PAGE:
— David Wagner 2008/02/01 12:42
I would like to figure out how to build things better and show people how to do it.
At the front of a crowded auditorium, Dr. Bagley passed a few words of encouragement along with graded engineering analysis exams to each nervous student queuing before him. I grinned, relieved, when I saw my score, then he surprised me by asking whether I'd consider changing my major from civil engineering. My response, “But, I like to build things,” though accurate enough for the brevity required at that moment, didn't tell the whole story. Had I been prepared for the question, perhaps I could have told him more precisely, “I would like to figure out how to build things better.”
This is the reason I chose undergraduate study of civil engineering, though I was inspired to do so by an architect looking for some help with mathematics. In an appendix to book one of “The Nature of Order”, Christopher Alexander asks for help developing a formal mathematical description of the theory he describes verbally and visually in this work. But few architectural programs include a great deal of mathematics in their curricula, and in fact, the material in Vitruvius' classic “Ten Books on Architecture” are a more accurate outline of a modern civil engineering program. Over the millennia since its publication, as a topic in the Ten Books has been understood mathematically, it has moved from the domain of architecture to that of engineering. For the mathematical background needed to understand how to build things, I completed a bachelor of science in civil engineering, magna cum laude, at the University of Texas at San Antonio (UTSA). A score of 90 on the Fundamentals of Engineering qualifying exam is further evidence I have learned the basics of modern design and construction techniques.
Of course, it takes more than mathematics to build things; politics is involved in nearly every aspect of construction. In 2005, I campaigned for a seat on the board of the San Antonio River Authority. Although I didn't win that election, I placed well and learned a few things about how politics works in Bexar county, Texas. In 2006-2007 I served in a much more modest office, that of Corresponding Secretary for the Texas Mu chapter of the Tau Beta Pi engineering honors society. And, if the decision to set some smart people of good character to build something conventional is a political one, the decision to build something better (but different) is even more so.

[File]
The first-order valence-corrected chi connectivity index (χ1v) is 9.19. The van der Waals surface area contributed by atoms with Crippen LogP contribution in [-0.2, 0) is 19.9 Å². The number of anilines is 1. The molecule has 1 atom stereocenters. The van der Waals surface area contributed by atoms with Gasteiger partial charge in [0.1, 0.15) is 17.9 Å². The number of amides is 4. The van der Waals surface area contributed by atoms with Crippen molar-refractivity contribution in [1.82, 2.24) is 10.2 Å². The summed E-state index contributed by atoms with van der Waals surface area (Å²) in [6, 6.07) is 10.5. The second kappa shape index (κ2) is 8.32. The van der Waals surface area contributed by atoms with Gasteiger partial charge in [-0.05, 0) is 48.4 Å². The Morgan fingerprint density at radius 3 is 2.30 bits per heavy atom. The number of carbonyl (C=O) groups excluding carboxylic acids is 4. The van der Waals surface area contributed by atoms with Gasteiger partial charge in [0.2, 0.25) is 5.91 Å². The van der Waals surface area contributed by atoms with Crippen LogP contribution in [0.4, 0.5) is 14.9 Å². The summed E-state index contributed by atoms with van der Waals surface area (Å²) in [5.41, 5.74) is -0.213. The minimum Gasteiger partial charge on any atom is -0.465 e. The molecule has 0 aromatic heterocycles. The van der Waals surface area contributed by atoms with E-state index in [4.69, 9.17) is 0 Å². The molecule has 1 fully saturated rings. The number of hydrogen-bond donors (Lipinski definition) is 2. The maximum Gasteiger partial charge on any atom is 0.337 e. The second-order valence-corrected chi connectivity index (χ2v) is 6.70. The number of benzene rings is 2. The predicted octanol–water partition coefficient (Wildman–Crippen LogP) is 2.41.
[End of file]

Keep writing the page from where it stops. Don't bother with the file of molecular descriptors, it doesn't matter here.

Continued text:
The Louis Stokes Alliance for Minority Participation graciously awarded me a grant to work on an independent research project with Dr. Hogenaur, a UTSA civil engineering professor, now retired. With his help, I was able to develop an original mathematical model to determine the optimal proportions of clay, sand, and straw to use in each different layer of a composite earthen well. This project reinforced how many branches of mathematics are applied to civil engineering problems. and how the mathematics developed in one discipline can be applied to another. Each component in the system at each level of analysis required a different mathematical perspective. For example, the overall optimization framework is a linear programming economic model, and I was lucky to find a direct analytic (and linear!) solution to the differential equations describing the mechanical behavior of the composite as a whole, but the properties of each layer of the composite is stochastically estimated from empirical geotechnical data.
In short, my regard and enthusiasm for mathematics has grown as a result of this and other, less formal research. I must admit I'm an inveterate tinkerer. Besides experimenting at home with unusual civil engineering materials such as papercrete, recent projects I've indulged in during academic breaks include some in electronics such as experimenting with inexpensive very low power electronics including microbial fuel cells, a very simple circuit to boost less than one-half of a volt to a more useful potential, and what I hope are improvements to both the theory and operation of the crystal radio. I've also kept my computer programming skills current by learning major programming languages as they've become widely adopted and practicing techniques by doing things like writing a C program implementing a neural network of infinite impulse response nodes using only addition and bit-shifts. To learn digital hardware design, I wrote verilog code to reprogram the FPGA in an embedded linux ARM system to perform as a video card and drive a small (480×320) monochrome LCD. Various branches of mathematics have been invaluable to understanding and improving each of these diversions.
There is one other point to mention. In addition to applying mathematics myself, I also enjoy showing other people how things work, and how to make things work better. During the last four of eleven years enlisted in the U.S. Air Force (USAF) I was trained as an academic instructor, and later certified as a master instructor for the USAF School of Aerospace Medicine. Teaching and developing course materials for Bioenvironmental Engineering (including one of the Air Force's first college-accredited computer-based courses) taught me one thing above all others; I really enjoy teaching, so I can sum this all up very briefly.
I am pursuing graduate study to figure out how to build things better and show people how to do it.
— David Wagner 2008/11/25 14:17
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